On 19 March 2018, Channel 4 News broadcast footage which appeared to show the firm's CEO, who has since been suspended, describing how they could deploy improper tactics to smear candidates in election campaigns. A former employee has also alleged that the firm was able to use a personality quiz placed on Facebook in 2014 to obtain data about both the 270,000 people who took the place and another 50 million belonging to their friend networks. Cambridge Analytica denies any wrongdoing.
Legislatures and regulators across the world are asking whether any laws relating to the use of personal data have been broken. It is reported Mark Zuckerberg, the CEO of Facebook, is to be summoned to testify before the House Energy and Commerce Committee of the US Congress. In the UK, the Information Commissioner (IC) is taking action. It was reported on 19 March that the IC is to apply to court for a warrant to search the firm's London offices. The BBC News website noted on 20 March that Labour's shadow digital economy minister commented that the IC's powers do not allow her to apply for a search warrant quickly and quietly.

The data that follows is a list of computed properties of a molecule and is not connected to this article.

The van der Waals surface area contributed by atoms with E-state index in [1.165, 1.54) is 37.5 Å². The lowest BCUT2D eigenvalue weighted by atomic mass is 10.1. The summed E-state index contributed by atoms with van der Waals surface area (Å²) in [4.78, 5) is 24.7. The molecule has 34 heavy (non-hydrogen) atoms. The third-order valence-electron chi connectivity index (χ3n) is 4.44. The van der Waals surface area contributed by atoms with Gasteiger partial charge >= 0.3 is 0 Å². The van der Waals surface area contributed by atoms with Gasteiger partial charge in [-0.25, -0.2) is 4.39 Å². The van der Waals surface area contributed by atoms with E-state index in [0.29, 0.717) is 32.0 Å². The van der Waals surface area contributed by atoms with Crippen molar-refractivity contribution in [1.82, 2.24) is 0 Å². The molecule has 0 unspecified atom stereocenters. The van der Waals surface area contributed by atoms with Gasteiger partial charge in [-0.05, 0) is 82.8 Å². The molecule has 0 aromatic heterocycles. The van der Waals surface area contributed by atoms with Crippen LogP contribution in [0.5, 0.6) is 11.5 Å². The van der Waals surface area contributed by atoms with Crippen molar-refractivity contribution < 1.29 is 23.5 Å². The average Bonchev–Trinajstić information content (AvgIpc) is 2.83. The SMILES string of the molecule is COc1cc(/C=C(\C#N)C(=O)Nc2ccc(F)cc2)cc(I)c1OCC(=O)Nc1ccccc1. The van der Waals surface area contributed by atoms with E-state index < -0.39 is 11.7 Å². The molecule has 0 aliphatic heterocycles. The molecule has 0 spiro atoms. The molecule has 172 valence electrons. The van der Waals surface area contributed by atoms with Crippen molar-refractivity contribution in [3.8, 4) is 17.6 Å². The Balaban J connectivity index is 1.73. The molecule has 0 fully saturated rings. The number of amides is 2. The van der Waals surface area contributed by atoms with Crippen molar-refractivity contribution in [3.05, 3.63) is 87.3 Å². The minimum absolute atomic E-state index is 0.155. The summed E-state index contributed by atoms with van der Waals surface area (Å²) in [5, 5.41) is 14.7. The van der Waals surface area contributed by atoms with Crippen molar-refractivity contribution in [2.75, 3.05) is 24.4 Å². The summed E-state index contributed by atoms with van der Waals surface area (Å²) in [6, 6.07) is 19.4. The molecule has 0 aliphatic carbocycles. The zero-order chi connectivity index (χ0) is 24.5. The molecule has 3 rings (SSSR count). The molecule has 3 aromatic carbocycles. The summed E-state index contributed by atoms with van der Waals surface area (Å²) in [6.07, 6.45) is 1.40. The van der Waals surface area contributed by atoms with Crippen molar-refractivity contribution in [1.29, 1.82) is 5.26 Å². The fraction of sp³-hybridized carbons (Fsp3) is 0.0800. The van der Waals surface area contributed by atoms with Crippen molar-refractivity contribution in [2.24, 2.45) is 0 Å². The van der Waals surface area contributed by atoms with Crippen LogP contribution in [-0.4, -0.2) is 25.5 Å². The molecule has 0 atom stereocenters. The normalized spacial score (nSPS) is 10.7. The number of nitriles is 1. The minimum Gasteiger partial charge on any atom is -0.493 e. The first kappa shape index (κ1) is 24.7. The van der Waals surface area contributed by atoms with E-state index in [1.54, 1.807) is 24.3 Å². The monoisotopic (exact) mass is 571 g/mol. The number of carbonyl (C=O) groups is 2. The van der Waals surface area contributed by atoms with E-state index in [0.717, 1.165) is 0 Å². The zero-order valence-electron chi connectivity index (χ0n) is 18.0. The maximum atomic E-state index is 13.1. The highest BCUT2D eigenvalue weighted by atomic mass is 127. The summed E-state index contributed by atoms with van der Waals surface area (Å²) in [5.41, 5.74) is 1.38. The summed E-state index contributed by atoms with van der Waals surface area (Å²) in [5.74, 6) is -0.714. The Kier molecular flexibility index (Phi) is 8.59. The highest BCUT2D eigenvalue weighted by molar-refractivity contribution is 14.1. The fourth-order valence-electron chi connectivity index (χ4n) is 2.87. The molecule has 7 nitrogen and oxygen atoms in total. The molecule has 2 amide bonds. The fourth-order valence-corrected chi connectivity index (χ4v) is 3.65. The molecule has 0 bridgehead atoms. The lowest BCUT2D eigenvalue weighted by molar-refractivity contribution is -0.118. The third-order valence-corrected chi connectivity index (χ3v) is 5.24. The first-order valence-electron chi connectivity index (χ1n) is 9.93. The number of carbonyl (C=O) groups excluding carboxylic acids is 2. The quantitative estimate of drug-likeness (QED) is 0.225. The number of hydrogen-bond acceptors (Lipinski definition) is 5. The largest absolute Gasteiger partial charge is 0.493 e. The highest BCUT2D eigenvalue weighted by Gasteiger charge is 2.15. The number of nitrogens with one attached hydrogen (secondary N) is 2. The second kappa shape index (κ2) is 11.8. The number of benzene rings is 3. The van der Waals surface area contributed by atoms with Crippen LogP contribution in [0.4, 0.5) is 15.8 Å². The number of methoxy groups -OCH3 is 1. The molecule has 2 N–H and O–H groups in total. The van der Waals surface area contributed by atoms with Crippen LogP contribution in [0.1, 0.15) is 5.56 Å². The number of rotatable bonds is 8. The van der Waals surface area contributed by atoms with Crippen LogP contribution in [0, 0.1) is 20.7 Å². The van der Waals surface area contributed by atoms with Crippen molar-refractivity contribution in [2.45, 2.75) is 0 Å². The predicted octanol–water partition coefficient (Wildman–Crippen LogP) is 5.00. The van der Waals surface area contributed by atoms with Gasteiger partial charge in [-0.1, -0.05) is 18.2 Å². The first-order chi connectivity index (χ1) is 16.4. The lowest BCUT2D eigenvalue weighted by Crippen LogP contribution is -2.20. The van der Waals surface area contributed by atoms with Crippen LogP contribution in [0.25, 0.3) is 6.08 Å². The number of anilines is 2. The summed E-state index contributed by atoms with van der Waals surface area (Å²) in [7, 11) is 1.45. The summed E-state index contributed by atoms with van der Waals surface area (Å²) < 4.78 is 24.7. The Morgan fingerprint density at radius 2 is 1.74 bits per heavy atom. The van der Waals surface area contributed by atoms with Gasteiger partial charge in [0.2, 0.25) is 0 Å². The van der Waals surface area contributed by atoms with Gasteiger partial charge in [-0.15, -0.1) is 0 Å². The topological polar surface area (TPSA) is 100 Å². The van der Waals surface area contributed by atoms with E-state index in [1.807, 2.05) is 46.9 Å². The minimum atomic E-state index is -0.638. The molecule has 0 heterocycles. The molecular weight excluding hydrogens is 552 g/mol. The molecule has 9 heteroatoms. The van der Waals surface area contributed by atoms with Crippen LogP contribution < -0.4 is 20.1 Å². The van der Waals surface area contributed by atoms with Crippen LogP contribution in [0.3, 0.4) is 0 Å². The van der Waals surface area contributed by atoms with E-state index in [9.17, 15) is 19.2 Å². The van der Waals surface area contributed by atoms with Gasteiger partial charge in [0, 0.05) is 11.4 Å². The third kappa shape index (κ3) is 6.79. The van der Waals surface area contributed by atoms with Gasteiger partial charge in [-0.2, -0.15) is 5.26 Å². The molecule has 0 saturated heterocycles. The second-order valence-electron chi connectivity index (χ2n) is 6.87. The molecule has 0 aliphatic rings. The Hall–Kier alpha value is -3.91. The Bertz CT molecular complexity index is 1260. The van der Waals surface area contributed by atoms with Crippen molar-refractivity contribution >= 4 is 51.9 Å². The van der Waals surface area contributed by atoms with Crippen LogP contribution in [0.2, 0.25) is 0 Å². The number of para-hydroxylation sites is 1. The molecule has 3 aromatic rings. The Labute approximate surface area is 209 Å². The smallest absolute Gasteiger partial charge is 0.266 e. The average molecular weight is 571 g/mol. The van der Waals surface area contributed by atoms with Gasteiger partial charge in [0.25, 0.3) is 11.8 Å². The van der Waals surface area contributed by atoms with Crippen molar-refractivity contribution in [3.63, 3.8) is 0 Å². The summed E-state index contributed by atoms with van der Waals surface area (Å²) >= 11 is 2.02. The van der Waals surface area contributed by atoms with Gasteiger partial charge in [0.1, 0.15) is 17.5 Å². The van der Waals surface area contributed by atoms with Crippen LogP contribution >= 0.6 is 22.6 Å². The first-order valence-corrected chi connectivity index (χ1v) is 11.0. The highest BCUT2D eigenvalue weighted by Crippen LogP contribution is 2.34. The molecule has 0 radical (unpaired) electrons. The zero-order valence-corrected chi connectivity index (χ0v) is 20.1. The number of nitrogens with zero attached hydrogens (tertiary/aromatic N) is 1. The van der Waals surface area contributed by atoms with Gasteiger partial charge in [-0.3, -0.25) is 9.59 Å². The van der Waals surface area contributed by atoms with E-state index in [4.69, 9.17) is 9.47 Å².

It has to be said that paragraph 2 of schedule 9 of the Data Protection Act 1998 provides that a judge (or sheriff in Scotland) shall not in normal circumstances issue such a warrant to the IC without the occupier of the premises to which it relates having first had (a) 7 days written notice from the IC that access is demanded, and (b) the opportunity to address the court on the whether the warrant should be issued. However, paragraph 2(2) of schedule 9 allows the court to disregard these requirements, if satisfied that the case is one of urgency or if compliance with them would defeat the object of entry.
Doubtless paragraph 2(2) does not apply with respect to the warrant sought to search Cambridge Analytica's premises. A recent example of a court being satisfied in terms of paragraph 2(2) occurred on Friday, 16 March 2018 at Dumbarton Sheriff Court. On that occasion we acted for the IC and were able to persuade the sheriff to grant our client a search warrant of which the occupier of the premises in question had no advance notice. Our client's investigations indicated that calls were being made from there in breach of the Privacy and Electronics Communications (EC Directive) Regulations 2003, with technology being used to create the impression that the calls were being made from Poland instead. With this evidence of deception, the view was reached that giving the occupiers forewarning of the client's wish to search their premises would defeat the object of entry. This warrant has been executed.